So this past week, Olivia Maswikiti who is a Chairperson of the Pride Committee that organises the pride of Africa Gaborone was on a local radio station, giving listeners an assurance that LEGABIBO is part of the event, slated for the last Saturday of this month, November 30th at the Three Dikgosi Monument at the CBD. It turned out that that was a blue…if not white lie! LEGABIBO is not part of this event, so they say!
When speaking on radio, she said that Pride of Africa Gaborone is about being inclusive and proud of whom they are as LGBT community. She argued that LGBTIQ persons need to be heard and seen, as they are here and they are proud. That is right, and I absolutely support this ambition. But, I wonder why she lied about LEGABIBO being on board, or perhaps there is something we not being told here. Well, I had to do something, I had to tête-à-tête to few associates I am acquainted with from LEGABIBO to find out which is which and before sharing that with you, there was a vast, elongated statement from LEGABIBO following that radio interview, responding to allegations that they are part of the pride, or maybe they were throwing shades, we will never know!
The statement reads…’’LEGABIBO would like to inform the public that is it not part of nor was it engaged during the inception and planning of the up-coming Pride of Africa Gaborone. It has been further elaborated that the planned pride is said to be done in collaboration with Pride of Africa and it’s slated for later this month. We strongly believe in the meaning and history of pride and what it represents.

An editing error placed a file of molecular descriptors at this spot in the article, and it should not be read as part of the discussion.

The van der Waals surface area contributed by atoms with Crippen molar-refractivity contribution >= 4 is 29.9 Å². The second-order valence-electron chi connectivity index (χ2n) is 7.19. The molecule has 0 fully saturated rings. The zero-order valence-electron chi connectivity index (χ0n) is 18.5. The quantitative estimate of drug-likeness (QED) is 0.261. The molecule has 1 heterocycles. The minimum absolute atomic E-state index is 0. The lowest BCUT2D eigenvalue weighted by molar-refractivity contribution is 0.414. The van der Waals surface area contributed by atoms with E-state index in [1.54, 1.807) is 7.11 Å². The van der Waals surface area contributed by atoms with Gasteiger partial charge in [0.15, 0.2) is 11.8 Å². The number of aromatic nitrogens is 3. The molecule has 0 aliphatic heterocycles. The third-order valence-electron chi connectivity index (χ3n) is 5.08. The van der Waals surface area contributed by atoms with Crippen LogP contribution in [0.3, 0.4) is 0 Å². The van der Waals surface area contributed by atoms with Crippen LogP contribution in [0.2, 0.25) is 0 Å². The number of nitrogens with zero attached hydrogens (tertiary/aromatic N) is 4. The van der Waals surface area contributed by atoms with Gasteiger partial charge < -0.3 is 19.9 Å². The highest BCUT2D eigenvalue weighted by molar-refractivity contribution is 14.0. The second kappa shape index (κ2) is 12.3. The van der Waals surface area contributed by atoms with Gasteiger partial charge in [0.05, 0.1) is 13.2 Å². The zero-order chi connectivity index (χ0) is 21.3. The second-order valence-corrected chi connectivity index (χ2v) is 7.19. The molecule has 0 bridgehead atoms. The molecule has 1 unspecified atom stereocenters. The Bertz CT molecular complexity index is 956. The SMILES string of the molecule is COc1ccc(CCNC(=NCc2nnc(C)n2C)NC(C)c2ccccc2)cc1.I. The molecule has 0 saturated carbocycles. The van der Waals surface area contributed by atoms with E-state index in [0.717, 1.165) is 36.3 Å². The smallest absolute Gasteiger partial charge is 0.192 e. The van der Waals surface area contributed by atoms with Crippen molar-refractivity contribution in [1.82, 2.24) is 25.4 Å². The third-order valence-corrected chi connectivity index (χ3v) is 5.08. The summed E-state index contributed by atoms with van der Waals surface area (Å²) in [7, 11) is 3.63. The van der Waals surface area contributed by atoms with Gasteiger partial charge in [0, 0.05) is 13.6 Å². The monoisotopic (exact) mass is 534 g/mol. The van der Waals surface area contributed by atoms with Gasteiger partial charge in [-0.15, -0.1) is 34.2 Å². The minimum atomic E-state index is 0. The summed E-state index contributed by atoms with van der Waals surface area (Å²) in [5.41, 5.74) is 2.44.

Our believe is that pride is deeply rooted as a space that in inclusive and cognisant of the various political issues such as capitalism, class, equality, autonomy, race among others. We have noted that lack of appreciating the above mentioned issues causes divisions within the movement and has erased the history and ownership by those who birthed the concept of pride on the continent. In our view, there is need to be aware of the advocacy and organising of the LGBTIQ community within the Botswana context and how the same issues could affect the processes that has gotten our movement to where it is’’
So basically, this pride has been forced to take place without proper agreements on certain issues that are paramount to the essence of having pride and is unsubstantiated? Oh, I see why LEGABIBO decided to desert it. It further reads ‘’In the spirit of therisanyo and puisanyo, LEGABIBO membership and some members of the LGBTI community gathered for a puisanyo in June 2019 to discuss future of national pride. The consensus from the engagement was that pride should be scheduled well in advance to allow Batswana from across the country to plan for their participation since that will come with transport and accommodation costs. June was also chosen as the month to recognize as pride for two reasons:
The first pride, or Stonewall Riots of 1969 which started as protests against the police brutality targeted towards the LGBTI community in New York City is commemorated annually in June, the commemorations are about the freedom of the LGBTI community. Botswana’s decriminalization victory also came in June 2019. These heavily constituted the liberation of the LGBTI community in Botswana. For these reasons, LEGABIBO membership and the LGBTI community who formed part of the puisanyo had committed to engage further on future pride with attention to the decriminalization case. Therefore, LEGABIBO Secretariat as the implementing body for membership’s wishes cannot go against their wishes.
We have communicated the consensus from the puisanyo to the organisers of Pride of Africa Gaborone and we further stated that should they be open to suggestion, we could all join forces as Botswana LGBTI community bearing in mind that we need to afford all Batswana to attend including those from faraway place without any unplanned financial inconvenience.
Ok this is serious! I have been trying to get hold of Pride of Africa Gaborone organizers to get to understand what’s going on, or at least to respond to this statement. I mean, something has to be said if indeed the content of the letter is factual, if indeed LEGABIBO was never engaged or it’s just hoopla. It’s such a phenomenal feeling to see organizations with one mandate work together towards a common goal, so if they go detached, then I guess that’s off beam.